Fish in the Saranac River are about to experience some new-found freedom. Deconstruction to remove the remnants of the Indian Rapids Dam and Frendenburgh Falls Dam in Plattsburgh is just about complete, which means fish will now be able to move more freely on that stretch of river. [Read more…] about Historic Saranac River Dam Removal Projects Underway
A new initiative is bringing Glens Falls residents and businesses the option to choose clean, locally-sourced electricity, with the City of Glens Falls as lead subscriber. The Glens Falls Community Hydro Project is a collaboration between the City of Glens Falls, Boralex, and Northern Power & Light. [Read more…] about Hydro Power Initiative Launched in Glens Falls, NY
294 acres of farmland with more than two miles of natural forest along the Boquet River and associated tributaries, have been brought under a permanent conservation easement in a deal between the Adirondack Land Trust and the landowners, the Gillilland family.
The Boquet River, a major tributary of Lake Champlain that drops 2,700 feet over its 47-mile course from the Adirondack High Peaks to the lake, provides critical spawning habitat for salmon and other native fish. [Read more…] about Boquet River Farm Easement Protects Salmon Fishery
Throughout history, humans have dammed rivers at the cost of wild fish, Indigenous people, forested land, and healthy watersheds. Adding to the havoc of today’s climate-change-induced weather extremes and water shortages, science says there’s no future for the business of dam-building.
A new book offers hope for the dam removal movement and how it will contribute to the mitigation of the climate crisis: when we free the rivers, watersheds are restored and Earth heals itself. In Cracked: The Future of Dams in a Hot, Chaotic World (Patagonia, 2023) author Steven Hawley, an Oregon-based environmental journalist and documentary filmmaker, delivers the full, ugly truth about dams and offers a pathway toward freeing our rivers. [Read more…] about Cracked: The Future of Dams in a Hot, Chaotic World
After Hudson River logging sharply declined by 1905, the Adirondack railroad line known as the Mohawk & Malone kept NYS lumber companies in business for at least another twelve years. A big part of this was due to logging north of Big Moose, shown on this New York Central & Hudson River railroad map, with eight station stops northward toward Tupper Lake (shown at left), three of them as junctions for logging railroads — Wood’s Lake, Brandreth, and Nehasane.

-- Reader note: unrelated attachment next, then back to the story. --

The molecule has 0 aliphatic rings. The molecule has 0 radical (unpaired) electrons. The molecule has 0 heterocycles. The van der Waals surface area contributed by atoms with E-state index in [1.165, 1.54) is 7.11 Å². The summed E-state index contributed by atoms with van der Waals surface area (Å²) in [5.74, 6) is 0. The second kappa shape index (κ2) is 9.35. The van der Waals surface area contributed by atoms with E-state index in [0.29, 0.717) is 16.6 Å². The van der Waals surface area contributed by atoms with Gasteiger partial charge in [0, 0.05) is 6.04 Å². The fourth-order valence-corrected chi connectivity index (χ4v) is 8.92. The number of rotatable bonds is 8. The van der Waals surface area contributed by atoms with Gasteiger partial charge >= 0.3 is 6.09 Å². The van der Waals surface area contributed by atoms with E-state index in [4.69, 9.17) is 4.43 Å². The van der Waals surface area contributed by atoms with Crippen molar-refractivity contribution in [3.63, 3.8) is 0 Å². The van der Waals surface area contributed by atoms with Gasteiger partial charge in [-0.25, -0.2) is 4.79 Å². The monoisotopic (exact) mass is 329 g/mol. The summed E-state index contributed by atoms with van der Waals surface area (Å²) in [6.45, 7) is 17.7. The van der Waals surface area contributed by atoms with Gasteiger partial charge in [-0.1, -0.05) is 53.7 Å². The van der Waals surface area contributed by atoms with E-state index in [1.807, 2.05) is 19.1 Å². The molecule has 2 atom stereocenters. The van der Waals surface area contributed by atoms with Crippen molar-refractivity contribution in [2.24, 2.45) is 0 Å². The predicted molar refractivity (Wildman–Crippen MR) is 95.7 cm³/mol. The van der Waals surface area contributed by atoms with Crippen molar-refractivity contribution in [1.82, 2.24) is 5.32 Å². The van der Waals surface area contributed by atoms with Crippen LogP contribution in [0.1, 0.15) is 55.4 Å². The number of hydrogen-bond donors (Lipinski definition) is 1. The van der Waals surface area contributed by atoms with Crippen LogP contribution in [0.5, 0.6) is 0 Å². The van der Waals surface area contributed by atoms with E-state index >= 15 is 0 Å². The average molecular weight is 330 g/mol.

Beaver River Station was shifting from logging to tourism. Little Rapids was a flag stop, Keepawa unlisted in an 1895 train schedule. This article will describe the logging history of Wood’s Lake and Beaver River stations, beginning with a new lumbering operation just north of Big Moose. [Read more…] about Adirondack Logging History: Wood’s Lake & Beaver River Stations
The gate on the access road leading to the Bog River Dam, also known as Lows Lake Lower Dam, in the town of Piercefield, St. Lawrence County, closed December 6th, to allow for construction to maintain the Adirondack dam. [Read more…] about Rehabilitation of Lows Lake Lower Dam Has Begun
The New York State Department of Environmental Conservation (DEC) has announced the gate on the access road leading to the Bog River Dam, also known as Lows Lower Dam, will be closed starting December 6th, to allow for construction to maintain the dam, located on the Bog River near Tupper Lake, NY in the Adirondack Park. [Read more…] about Lows Lower Dam Rehabilitation Will Close Road
A large number of skilled Italian masons and stoneworkers were housed in a shantytown on the Warren County (north) side of the river.
Most of the remaining work was on the Saratoga County (south) side, which they accessed by a temporary bridge. But the company feared that the high waters of springtime had made the bridge unsafe. To avert a potential catastrophe, they destroyed it with dynamite. [Read more…] about The 1903 Hudson River Spier Falls Dam Disaster
Rivers were the lifeblood of development: settlements sprang up along waterways, where partial diversion of streams provided the wheel-turning power necessary to many industries. But freshets were so common and destructive that dams were introduced as flood-control measures, and then for hydropower as the electrification of society unfolded. [Read more…] about At Spier Falls Immigrants Built America, Or Died Trying
Some of tragic accidents have occurred in the Adirondack region.
Here is a list of the ten believed to have been among the deadliest: [Read more…] about The 10 Deadliest Accidents in the Adirondack Region